Thursday, April 15, 2004

More on Bush's big press conference

I could round up my favorite bits of analysis, but Howard Kurtz does such a great job, why reinvent the wheel?

One of my favorite bits, however, is worth a cut & paste - if for no other reason than it makes me think of frosh Gov (honors, thank you very much) with Jack Pitney and, of course, Strunk & White:

Slate's William Saletan goes further, describing Bush's performance as downright alarming:

"Given the stakes in Iraq and the war against terrorism, it would be petty to poke fun at Bush for calling credibility 'incredibly important.' His routine misuse of the word 'incredible,' while illiterate, is harmless. His misunderstanding of the word 'credible,' however, isn't harmless. It's catastrophic.

To Bush, credibility means that you keep saying today what you said yesterday, and that you do today what you promised yesterday. 'A free Iraq will confirm to a watching world that America's word, once given, can be relied upon,' he argued Tuesday night. When the situation is clear and requires pure courage, this steadfastness is Bush's most useful trait. But when the situation is unclear, Bush's notion of credibility turns out to be dangerously unhinged. The only words and deeds that have to match are his. No correspondence to reality is required. Bush can say today what he said yesterday, and do today what he promised yesterday, even if nothing he believes about the rest of the world is true.
[emphasis added]

He's right, of course. Read the full article.

And one more Kurtz clip, from AndrewSullivan:

"Two friends of mine, one conservative and one liberal, called me after the conference. The conservative said that 'Bush looked like the first year (law student) who didn't do his reading and just wouldn't admit it to the [socratic] prof[essor].' The liberal said 'The sad part about this is that conservatives are going to call it a strong performance. We now have a President whose not much different from a Special Ed student. We clap and cheer every time he has his shoes on the right feet.'"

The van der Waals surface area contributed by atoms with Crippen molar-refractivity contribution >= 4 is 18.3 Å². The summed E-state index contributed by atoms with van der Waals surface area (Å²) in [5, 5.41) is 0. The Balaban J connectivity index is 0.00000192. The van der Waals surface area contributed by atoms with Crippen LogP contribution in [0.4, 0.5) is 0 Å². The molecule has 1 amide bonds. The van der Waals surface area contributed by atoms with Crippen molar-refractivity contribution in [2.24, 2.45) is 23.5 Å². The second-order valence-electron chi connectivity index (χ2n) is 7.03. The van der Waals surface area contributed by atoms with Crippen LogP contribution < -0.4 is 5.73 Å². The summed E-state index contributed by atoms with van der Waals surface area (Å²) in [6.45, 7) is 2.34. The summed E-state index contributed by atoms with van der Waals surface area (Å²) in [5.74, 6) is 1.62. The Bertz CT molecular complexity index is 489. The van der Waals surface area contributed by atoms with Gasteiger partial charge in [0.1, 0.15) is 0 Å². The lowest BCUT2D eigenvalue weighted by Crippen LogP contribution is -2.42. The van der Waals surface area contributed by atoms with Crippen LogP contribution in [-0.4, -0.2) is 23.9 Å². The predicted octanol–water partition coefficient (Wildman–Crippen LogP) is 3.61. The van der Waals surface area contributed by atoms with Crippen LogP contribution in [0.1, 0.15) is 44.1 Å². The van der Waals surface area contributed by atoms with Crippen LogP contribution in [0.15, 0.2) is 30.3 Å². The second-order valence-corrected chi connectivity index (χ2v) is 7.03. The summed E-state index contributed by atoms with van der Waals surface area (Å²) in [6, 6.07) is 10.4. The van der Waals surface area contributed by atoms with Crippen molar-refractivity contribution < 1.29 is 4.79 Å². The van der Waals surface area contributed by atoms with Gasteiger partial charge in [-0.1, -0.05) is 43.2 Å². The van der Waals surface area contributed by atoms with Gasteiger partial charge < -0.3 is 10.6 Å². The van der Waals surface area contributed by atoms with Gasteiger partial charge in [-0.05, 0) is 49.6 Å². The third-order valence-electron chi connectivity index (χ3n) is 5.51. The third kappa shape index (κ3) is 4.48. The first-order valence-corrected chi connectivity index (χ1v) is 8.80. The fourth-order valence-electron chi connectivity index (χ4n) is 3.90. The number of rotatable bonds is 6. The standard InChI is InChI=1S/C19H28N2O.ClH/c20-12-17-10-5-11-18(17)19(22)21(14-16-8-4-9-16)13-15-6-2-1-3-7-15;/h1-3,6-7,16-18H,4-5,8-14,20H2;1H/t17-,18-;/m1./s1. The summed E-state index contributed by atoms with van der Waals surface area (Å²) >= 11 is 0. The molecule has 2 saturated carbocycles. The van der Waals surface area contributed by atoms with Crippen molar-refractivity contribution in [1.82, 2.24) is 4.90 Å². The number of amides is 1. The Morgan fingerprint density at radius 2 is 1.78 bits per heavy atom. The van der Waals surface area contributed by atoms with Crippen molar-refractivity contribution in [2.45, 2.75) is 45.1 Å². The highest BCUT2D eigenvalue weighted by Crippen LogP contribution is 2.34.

Poetry, no? And that law student line is for my friends - you know who you are - and you agree, admit it!

And lastly - a nice articulation of Bush's strategy shift from The New Republic's Jonathan Chait:

Bush has sought to change the question from his competence to his intent. 'Had I had any inkling whatsoever that the people were going to fly airplanes into buildings,' he said at his press conference last night, 'we would have moved heaven and earth to save the country.' But of course no serious person is saying Bush deliberately ignored the threat. It's as if former Boston Red Sox manager Grady Little responded to questions about his baffling failure to relieve Pedro Martinez in Game 7 against the Yankees by insisting that of course he wanted to win the game.

Ok, happy reading, Jr.Phoblogs, while I catch up on your comments from yesterday . . . .

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